Genderqueer Activist Jacob Tobia on Getting Beyond the Binary

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By Leela Ginelle, PQ Monthly

Through their writing at Huffington Post and in The Nation, and their positions with the HRC and Out Leadership, Jacob Tobia has emerged as a spokesperson for the genderqueer/gender non-confirming community, sharply critiquing the ways in the gender binary erases and oppresses trans and genderqueer folk.

We caught up with the self-described “queer activist, movement leader, and part-time fashion icon” about street harassment, a possible renaissance for male femininity, and why they wish people would delete the phrase “be a man” from their vocabularies.

            PQ Monthly: There’s very little information about genderqueer and gender non-conforming identities available, even in the LGBTQ community. How did you discover genderqueer identities, and come to identify with them?

Jacob Tobia: For me, it was a really long process of self-exploration. I never had one specific moment where I realized “Oh, I’m genderqueer!” When I first started getting in touch with my feminine expression in high school, I didn’t have access to terms like “genderqueer,” “gender fluid,” or “gender non-conforming.” So I made up my own words. In high school, I identified as a “gender transcendentalist,” which meant that I identified not between the gender binary, but outside of the gender binary. My goal was to transcend gender as it had been taught to me and learn to think of myself outside of the man-woman binary. As I grew older, went to college, and got the opportunity to read queer theory, I began coming across the term genderqueer, and I felt like it helped me to describe who I was. So now I use the term genderqueer to describe my identity all of the time, and have sort of found this position as a leader in the genderqueer/trans community, which is still pretty new to me.

            PQ: There’s still a great stigma directed toward male-assigned people with feminine gender expressions in our culture. What do you think can help create a safe space for people for whom such expression is an authentic, yet often closeted, part of themselves?

Tobia: For me, it all starts with parenting. I think that we need to create a world where parents no longer tell their children “you are a boy, you are a girl, and here is who you have to be according to society’s norms” Instead, I think that we need to ask children open-ended questions and help them to discover their identities for themselves. Instead of saying, “You are a boy, so you like blue,” we should be asking the question, “What colors do you like? What makes you feel most authentic and happy?” So it starts with parenting, and goes from there.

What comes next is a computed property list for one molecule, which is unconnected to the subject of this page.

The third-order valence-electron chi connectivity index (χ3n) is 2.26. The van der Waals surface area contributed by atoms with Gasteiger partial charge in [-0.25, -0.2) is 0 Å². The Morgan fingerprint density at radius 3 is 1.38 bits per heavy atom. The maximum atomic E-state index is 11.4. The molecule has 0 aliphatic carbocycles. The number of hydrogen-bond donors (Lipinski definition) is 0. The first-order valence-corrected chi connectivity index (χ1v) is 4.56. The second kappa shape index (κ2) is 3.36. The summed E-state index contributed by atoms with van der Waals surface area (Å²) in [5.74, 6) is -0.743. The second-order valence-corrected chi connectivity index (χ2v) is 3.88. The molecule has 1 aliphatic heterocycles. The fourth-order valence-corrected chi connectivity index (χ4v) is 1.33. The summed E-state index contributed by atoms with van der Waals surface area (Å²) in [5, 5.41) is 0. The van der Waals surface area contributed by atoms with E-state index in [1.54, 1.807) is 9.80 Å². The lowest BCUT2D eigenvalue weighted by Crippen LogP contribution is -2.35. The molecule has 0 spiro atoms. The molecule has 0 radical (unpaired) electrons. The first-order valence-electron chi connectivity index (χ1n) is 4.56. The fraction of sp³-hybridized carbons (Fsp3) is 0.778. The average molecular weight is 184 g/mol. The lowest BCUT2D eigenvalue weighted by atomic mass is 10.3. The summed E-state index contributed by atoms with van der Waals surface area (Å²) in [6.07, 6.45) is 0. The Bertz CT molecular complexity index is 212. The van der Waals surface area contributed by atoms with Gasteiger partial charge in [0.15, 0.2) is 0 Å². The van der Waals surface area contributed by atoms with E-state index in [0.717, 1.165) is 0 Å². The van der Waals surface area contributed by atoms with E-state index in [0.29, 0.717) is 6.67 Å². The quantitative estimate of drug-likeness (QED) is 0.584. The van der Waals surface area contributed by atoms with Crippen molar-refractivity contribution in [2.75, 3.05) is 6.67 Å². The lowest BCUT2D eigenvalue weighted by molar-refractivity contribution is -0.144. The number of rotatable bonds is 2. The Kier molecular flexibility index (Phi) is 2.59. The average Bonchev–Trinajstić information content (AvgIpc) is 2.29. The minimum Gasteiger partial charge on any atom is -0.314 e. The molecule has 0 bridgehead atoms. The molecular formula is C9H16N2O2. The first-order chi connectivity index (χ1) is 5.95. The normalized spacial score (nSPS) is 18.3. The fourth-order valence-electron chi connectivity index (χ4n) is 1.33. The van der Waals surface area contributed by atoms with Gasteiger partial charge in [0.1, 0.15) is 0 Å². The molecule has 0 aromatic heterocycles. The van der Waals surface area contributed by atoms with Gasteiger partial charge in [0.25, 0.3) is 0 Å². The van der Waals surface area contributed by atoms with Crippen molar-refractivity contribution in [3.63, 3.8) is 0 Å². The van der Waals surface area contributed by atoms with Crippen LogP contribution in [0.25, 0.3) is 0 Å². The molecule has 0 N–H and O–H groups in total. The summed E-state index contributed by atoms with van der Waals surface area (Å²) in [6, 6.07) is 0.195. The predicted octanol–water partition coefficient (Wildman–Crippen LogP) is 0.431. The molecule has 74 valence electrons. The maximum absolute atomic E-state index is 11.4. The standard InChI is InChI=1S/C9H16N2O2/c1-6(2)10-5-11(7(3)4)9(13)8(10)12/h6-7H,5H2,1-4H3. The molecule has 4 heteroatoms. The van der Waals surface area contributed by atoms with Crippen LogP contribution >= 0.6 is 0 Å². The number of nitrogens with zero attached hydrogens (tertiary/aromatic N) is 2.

I also think that we’re in a historic moment for male-assigned people. I think we’re really beginning to see a world where male-assigned people have more and more access to femininity than ever before. In the same way that it was once radical for female-assigned people to wear pants but it is now acceptable, I think that male-assigned people expressing femininity and wearing feminine clothing will become more and more acceptable. At least that’s my hope!

            PQ: In a segment you recorded with Laverne Cox for “The T Word,” you describe a horrific experience in which you were harassed and spit on during your morning commute to work because of your gender expression. What do you think helps you remain resilient in the face of such ignorance and intolerance?

Tobia: I’m not going to lie to you, there are still some days when it is really hard to live my truth. There are still days when I’m scared to go out in a dress, scared to wear heels, scared to be seen in public. Particularly in a city like New York, where cat calling and street harassment are so common, my day-to-day life can be pretty profoundly impacted by what other people think of my gender expression. What really helps me to be resilient is having community around me that is supportive both emotionally and practically. When I have a day where I’ve been harassed, I need a lot of emotional support from my friends to get through it and bounce back, but I also need practical help sometimes. If I’m in a skirt late at night, I try to always have someone else with me, because at night, street harassment can lead to horrific acts of violence. Transgender and gender non-conforming people, particularly trans and GNC people of color, are subjected to physical violence far too often. To love and support someone who is genderqueer or trans is to support their very real need for safety.

            PQ: In your article, “Obama’s Morehouse Speech: Was the President Unintentionally Transphobic?” you link the reinforcement of the gender binary (ie: the command to “be a man”) to a marginalization of trans and genderqueer identities. It’s an important point I’d never seen expressed before. Can you say a little about it, for readers who may not have heard it before?

Tobia: In my opinion, the gender binary is the root of all the problems that trans and genderqueer people face in society. The binary says that there are only two ways to exist in the world, as a man or as a woman, and that what you are is determined by what you are assigned at birth. Trans and gender non-conforming people cause a problem within binary thinking because we deviate from what we were assigned at birth and often don’t fall conveniently within one of the two categories. That’s why the idea of gendered spaces, of binary gender identities, feels transphobic to me. Without the binary—if we truly had a society that accepted the plurality of gender diversity—being trans or genderqueer would be much less stigmatized. So when someone talks about “being a good man,” or “becoming a man,” I can’t help but wince a little bit.